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importantly you to find better solutions and a path forward that would allow us to be at the point where today. secretary mcdonough deserves our gratitude as well. i thank him for his input, his testimony and the numerous, numerous times of telephone calls. i appreciate his vase and it made this -- his advice and it made this bill better for veterans. once we pass this, the implementation of this will fall to the department of veterans affairs. but we as a committee and we as senators need to make certain that we do the appropriate oversight, that we make certain that this is not just words on paper but the results that we're looking for is finally delivered. too often i think the moment of glory comes on the passage of a bill or the press release announcing the passage of a bill, the signing of a bill, but whether or not it works still remains the most important
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aspect of our work. a lot of work remains, and the v.a. has significant challenges as it moves forward to help these veterans. the real work is still ahead of us. and i stand ready to do all i can to make certain that we're able to deliver the intended results contemplated by this legislation. a long list of thank yous to my colleagues, certainly to my colleagues in the committee, my colleagues in the senate, but especially to folks in the v.a. community, the v.s. o'community, shane leerman, lawrence montreal pat murray of the v.f.w., alex moraski, bob kerry, independence fund, tom porter, caitlin hendrick, jennifer birch, burn
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pit 360, jon stewart and john feel and i thank the kansas leaders who over a long period of time -- i don't know what year it was but the vietnam veterans of america held a conference in wichita, kansas, in which i attended in which the topic was toxic exposure and it that is to be at least 10-12 years ago and i thank them for in that part of time -- point in time sticking to the fact that there's work to be done. lee heresy, the commander of the v.f.w. in kansas, william turner, eric owens, lee tafaneli, david dennis, general dodson, colonel timothy malar, and colonel buckley. all of whom are kansans working on behalf of other veterans in our state to see that we get to this right. and nothing in this body gets done because senators do all the work.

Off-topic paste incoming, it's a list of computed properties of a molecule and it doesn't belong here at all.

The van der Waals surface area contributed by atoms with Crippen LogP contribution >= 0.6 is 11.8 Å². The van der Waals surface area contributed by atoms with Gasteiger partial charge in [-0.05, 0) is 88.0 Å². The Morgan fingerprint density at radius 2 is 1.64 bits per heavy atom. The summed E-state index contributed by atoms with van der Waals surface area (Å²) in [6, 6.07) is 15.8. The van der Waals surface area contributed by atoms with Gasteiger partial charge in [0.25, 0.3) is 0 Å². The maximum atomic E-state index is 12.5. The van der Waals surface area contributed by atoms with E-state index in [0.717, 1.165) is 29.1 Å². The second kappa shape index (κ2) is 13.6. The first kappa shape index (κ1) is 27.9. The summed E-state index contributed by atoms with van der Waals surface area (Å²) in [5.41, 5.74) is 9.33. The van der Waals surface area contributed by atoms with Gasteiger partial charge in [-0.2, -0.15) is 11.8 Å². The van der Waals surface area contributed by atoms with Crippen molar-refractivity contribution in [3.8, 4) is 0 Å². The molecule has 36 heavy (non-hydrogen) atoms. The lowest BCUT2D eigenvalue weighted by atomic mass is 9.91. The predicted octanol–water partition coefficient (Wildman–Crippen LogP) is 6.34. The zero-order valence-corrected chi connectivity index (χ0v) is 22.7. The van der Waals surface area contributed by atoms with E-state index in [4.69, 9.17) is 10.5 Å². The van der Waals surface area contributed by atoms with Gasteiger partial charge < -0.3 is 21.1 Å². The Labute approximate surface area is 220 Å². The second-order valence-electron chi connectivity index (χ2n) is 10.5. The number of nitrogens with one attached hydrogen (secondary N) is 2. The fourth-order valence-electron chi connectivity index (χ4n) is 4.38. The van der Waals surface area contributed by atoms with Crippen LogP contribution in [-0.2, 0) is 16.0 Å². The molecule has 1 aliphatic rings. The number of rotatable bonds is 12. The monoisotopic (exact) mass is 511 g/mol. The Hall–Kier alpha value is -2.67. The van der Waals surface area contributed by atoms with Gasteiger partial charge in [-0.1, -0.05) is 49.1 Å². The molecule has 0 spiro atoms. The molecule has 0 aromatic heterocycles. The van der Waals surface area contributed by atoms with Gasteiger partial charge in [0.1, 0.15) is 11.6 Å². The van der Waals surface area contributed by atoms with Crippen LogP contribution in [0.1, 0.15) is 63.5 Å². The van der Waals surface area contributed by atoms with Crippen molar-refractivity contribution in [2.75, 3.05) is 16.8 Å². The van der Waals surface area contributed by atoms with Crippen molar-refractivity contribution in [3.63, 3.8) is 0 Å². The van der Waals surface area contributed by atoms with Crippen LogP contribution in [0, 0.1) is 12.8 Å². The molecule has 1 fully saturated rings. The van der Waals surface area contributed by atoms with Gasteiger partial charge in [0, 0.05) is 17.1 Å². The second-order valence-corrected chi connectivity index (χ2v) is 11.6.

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senators have ideas and occasionally a few words here and there, but we are surrounded by people who every day make those words and those thoughts come to life on a piece of paper called a bill. and my staff on the senate veterans' affairs committee and in my office has been unending in their efforts to get this right and to work to find an agreement that could become law. lindsey dearing leads that list, asher alman, michelle payne, emily blair rubric, kelley baron, emily brady, brian mann, david sherman and our leader, john towers. and senator test every, tony mcclain, his chief, and simon coup. i hope this will be a resounding victory not for senator tester, not for jerry moran, but for